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Breast Cancer Now responds to finding that compounds in the diet reverse effects of breast cancer drugs in cell line models
In new research published in Cell Chemical Biology, researchers at The Scripps Research Institute (TSRI) reported that exposure to some xenoestrogens – compounds found in lentils, nuts and cereals – reversed the effects of palbociclib and letrozole on tumour growth, in ER-positive breast cancer cells in the lab.
The team found that xenoestrogens only had an effect on cells which had been administered with palbociclib and letrozole in combination, and not when the drugs were given alone.
Holly Palmer, Research Communications Officer at Breast Cancer Now, said;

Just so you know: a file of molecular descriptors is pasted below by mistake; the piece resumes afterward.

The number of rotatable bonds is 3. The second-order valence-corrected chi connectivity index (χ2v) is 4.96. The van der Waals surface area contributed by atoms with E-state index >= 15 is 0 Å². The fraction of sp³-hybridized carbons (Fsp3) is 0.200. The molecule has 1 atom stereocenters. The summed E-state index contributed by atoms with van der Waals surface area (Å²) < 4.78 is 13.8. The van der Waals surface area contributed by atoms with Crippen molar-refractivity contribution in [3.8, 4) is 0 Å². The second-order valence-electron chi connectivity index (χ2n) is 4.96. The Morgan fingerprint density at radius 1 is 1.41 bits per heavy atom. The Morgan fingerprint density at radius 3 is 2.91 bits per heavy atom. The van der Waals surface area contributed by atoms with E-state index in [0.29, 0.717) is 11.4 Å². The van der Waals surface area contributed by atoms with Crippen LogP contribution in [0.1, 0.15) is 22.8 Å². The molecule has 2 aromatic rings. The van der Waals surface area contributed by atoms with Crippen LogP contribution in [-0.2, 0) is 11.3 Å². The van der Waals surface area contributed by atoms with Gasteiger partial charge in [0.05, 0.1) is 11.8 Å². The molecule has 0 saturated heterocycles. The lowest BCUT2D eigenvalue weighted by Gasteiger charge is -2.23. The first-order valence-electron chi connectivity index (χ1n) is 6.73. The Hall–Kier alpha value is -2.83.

"It's intriguing that, in experiments in the lab, xenoestrogens such as those found in common foods reduced the effects of palbociclib and letrozole – a highly effective drug combination used to treat women with ER+, HER2+ breast cancer. But it's difficult draw any conclusions about any possible effects for patients, as the interplay of metabolic processes in the body is far more complex than those seen in cells in the lab.
Posted on: 17/01/2018 Categories: Charity News
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